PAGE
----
Peter Falk…………Lt. Columbo
Vera Miles………..Viveca Scott
Martin Sheen…….Karl Lessing
Vincent Price…….David Lang
Jackie Cooper…..Nelson Hayward
Robert Culp……..Dr. Bart Keppel
Johnny Cash…….Tommy Brown
For the uninitiated, the premise of Columbo is simple. Every episode an A-list celebrity would guest star as a criminal of some type that always ends up committing a murder of a B-list celebrity or a rising star in the industry. Afterwards, Lt. Columbo would come in and investigate the murder, eventually trapping the culprit in a web of lies. The culprit would either confess outright or incriminate him or herself in some clever way. This formula was followed for several years throughout the 70s and in the late 80s and early 90s to varying degrees of success. For a while, Columbo and the Tonight Show with Johnny Carson were the two most important programs on television for anyone who was trying to make a name for them self or solidify their name in Hollywood.
Simply put, these programs are almost always excellent in the height of the Columbo craze which Season 3 is smack dab in the middle of. Peter Falk has an infectious personality as Columbo. He acts like a bumbling buffoon until he is ready to seal the trap of justice around those who are looking to deceive the law. Ok, that was a little overdramatic, but Columbo is the type of hero who will literally have you talking back to your television over. He is that compelling of a character.
Production values are way up there for every episode. Seeing that Columbo was essentially a movie of the week type venture for NBC with most episodes running well over an hour, Columbo spares no expense. Despite the show being formulaic in pacing, it is incredibly varied in location across Southern California. Columbo is a series that reeks of being backed heavily by the network.
The actual stories surrounding the formula of Columbo are exceptionally well done too. The first episode/mystery movie pits Columbo in the midst of a power struggle between two high power corporate make up executives vying for a miracle beauty cream. In another episode, Columbo has to unravel the mystery of a evangelist who murders his wife and a choir girl he seduced in a plane crash while faking his own injuries in that crash. Stories like those two are just the icing on the cake of the myriad of tales that Columbo faces in every mystery. This season in particular is superbly written, and it offers everything from the murder of a writer who has a fake suicide note left by his publisher to a candidate killing his campaign manager who leaks a story that someone is trying to kill the candidate. This is an utterly brilliant season offering some of the most diverse cases in Columbo’s history.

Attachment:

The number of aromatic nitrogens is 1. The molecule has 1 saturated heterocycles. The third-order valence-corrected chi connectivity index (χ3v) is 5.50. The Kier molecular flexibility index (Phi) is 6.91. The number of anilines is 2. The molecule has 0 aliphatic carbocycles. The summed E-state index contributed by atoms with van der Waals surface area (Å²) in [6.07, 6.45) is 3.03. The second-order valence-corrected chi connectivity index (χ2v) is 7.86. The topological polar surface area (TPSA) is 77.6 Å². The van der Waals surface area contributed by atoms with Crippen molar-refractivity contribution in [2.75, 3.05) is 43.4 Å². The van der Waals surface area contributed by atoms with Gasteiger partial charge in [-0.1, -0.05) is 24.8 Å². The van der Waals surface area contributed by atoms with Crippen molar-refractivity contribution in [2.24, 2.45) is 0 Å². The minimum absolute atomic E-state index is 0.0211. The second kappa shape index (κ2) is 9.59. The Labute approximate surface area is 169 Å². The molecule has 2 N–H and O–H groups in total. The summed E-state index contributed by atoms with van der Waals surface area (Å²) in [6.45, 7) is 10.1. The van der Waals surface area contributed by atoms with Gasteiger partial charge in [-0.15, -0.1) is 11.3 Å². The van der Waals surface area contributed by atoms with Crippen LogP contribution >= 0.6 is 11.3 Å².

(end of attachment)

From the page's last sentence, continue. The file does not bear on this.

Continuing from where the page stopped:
There’s not much to say against Columbo. Peter Falk’s portrayal of the every man detective is as compelling as he is entertaining. The high production values of every episode shine through even with the fact that the show is 30 + years old. Columbo is as entertaining a show as it was when it first aired. Some of the names and faces may not be that familiar to people younger than 30, but it is the close to the preeminent drama of an entire generation.
Score: 10 out of 10
Columbo Season 3 looks like it was made in the 70s because of the style, but not because of the video. There are some shots that look a bit faded from what they once could have been, but overall, the video problems are minimal. Columbo Season 3 looks great for its age.
Columbo: The Complete 3rd Season is presented in Dolby Digital 2.0 Mono. That’s right, 2.0 Mono. It’s been a while since any of has seen mono as the primary method of listening. Regardless, dialogue is clear and crisp, ambience music never overwhelms scenes, and there is no noticeable white noise. This is a very good audio track considering the limitations of the show.
Wow, Columbo even manages to dig up an extra beyond the standard trailers.
Bonus Episode: “Murder is a Parlor Game” from the TV Spinoff “Mrs. Columbo”: The story of this spin-off is that Columbo’s wife Kate solves crimes as a reporter while taking care of their cute as a button daughter. The episode is pretty mediocre when stacked up against the genius of the other episodes of Columbo on the two disks, but it isn’t totally bad. There are some cute moments in it, and the script is well thought out. It just seems far too fluffy compared to the original Columbo TV series.
Trailers: Yay trailers. Meh trailers. There are all sorts of trailers to dazzle the eye and to entice the wallet. Still, it’s a freaking breath of fresh air that the poor neglected trailers aren’t all alone for once.
Score: 5 out of 10